Once we got away from the two-legs dens and fences and out across the hills, things got more interesting. There is a large clan of two-leg fems with a particular dislike for anyone they see as trespasing on their territory. I can understand that, but they take it to a pretty high pitch; attacking anyone that some into view. More than a few of them seem to have a working arrangement with some of the big leathery monkies that live here, and those are no less ill-tempered than the two legs themselves. We gave them a fairly wide pass where it was possible, and went slow and quiet, with Akelan's scent masked like he was trying to coax another youngling to join us, and we got through with little more than a few warning shouts and challenges, and some nasty looks. I would not have minded chewing a few of those nasty looks off their faces, but it did not seem to be what Akelan had in mind.
At last we got to a spot with several groups of the big lizard-dogs that live here - I thnk Akelan calls them bolmas. Apparently they were in a place where there was supposed to be something good to dig out of the ground, and someone had offered Akelan a lot of credits to remove them from the area. That removal seemed to consist of our removing their lives and on the side, collecting lots of bones from the carcasses. Major and Sting followed my lead and Akelan joined in with his pistol to get burn down each one. It did not take us long to clear away the herd, and Akelan set their den afire with his hand weapon, so there was little reason for any others to return, Akelan talked to his beeper, and apparently the report of our success was enough to have the other s that had requested it satisfied, and to Akelan's satisfaction, pay him for the deed. I don't quite understand this whole idea of credits, maybe because I have never seen one. Akelan seems perfectly happy to believe in them, so I let it pass. Pets need their own pursuits, and I like to encourage him. Tequay's swensonberry rolls were a good enough treat to keep me and Major happy while we fought, so we enjoyed ourselves. Major has a very nasty low paw-swipe, that can pull the legs right out from under something we're fighting, which allows us both to get in some good solid bites while they are down, and I will admit he's a good solid partner when we're hunting.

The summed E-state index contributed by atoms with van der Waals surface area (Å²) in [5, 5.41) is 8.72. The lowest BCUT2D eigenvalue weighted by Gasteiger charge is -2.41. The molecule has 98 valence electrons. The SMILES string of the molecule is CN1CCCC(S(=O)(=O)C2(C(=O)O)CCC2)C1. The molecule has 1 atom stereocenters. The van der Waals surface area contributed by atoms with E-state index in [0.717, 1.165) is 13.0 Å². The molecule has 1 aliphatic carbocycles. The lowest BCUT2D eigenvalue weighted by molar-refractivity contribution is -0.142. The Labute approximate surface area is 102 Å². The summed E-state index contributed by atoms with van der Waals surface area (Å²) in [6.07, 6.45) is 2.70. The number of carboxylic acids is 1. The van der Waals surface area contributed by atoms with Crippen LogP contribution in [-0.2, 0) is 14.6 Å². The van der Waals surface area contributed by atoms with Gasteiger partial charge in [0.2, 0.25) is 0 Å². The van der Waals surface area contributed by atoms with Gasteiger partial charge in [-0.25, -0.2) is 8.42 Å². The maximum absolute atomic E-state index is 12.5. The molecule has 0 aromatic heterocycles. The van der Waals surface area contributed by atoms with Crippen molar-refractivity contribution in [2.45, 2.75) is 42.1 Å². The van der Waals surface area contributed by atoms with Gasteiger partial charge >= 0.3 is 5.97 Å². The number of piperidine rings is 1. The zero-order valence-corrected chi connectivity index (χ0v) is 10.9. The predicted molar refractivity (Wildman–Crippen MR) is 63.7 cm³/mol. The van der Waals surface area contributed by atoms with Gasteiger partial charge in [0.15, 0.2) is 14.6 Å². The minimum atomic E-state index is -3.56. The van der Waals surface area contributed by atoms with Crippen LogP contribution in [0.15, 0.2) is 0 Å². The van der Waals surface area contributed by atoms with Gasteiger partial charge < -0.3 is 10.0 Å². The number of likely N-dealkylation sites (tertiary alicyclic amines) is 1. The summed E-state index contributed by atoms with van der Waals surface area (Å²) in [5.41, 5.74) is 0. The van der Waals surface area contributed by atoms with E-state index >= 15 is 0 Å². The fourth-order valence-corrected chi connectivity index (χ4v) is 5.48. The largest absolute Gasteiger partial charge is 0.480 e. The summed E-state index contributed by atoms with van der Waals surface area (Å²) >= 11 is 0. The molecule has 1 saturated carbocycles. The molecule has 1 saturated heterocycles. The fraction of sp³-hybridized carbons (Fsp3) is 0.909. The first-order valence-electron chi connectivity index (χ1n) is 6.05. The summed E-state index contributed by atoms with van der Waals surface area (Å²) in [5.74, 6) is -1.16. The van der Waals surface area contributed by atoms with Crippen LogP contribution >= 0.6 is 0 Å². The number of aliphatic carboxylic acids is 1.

Having finished clearing out the area requested, we started back towards the two-leg outpost again. We still went slowly, with Akelan checking the signs for tracks along the way, and travelled mostly without and undue interference from the locals. One of the two leg fems decided to follow us for a bit, shouting something that was probably unpleasant, but Akelan ignored her and she gave up the pursuit in a few minutes without ever really getting close enough to be a problem. Probably lucky for her, as she was not one of the ones with the big leather-monkeys, and things would not have gone well for her with a big cat on either side and Sting and Akelan shooting at her.
We were nearly back to the outpost, at the top of yet another one of the cliff sided canyons, with more than the average amount of swampy bottom land below us, when Akelan froze and re-applied his scent mask. At the base of the cliff was a group of the big leather-monkies, and they were growling and prowling their little patch of swap with a most unfriendly attitude. A moment to see clearly through the mist that hung over everything during one of the short little breaks in the downpour showed why - two younglings in the middle of the group. Notice is did not say "small" ones, as they stood well over Akelan's height, but quite young.
Akelan got quite, which is his way fo getting excited while carefully preparing for action. We's good with setting up an approach that limits the number of things we need to deal with at the same time, and the big ones were roaming right to the bottom of the cliff face often enough to be in attack range, but not to scent us and attack on their own with us being so high above them.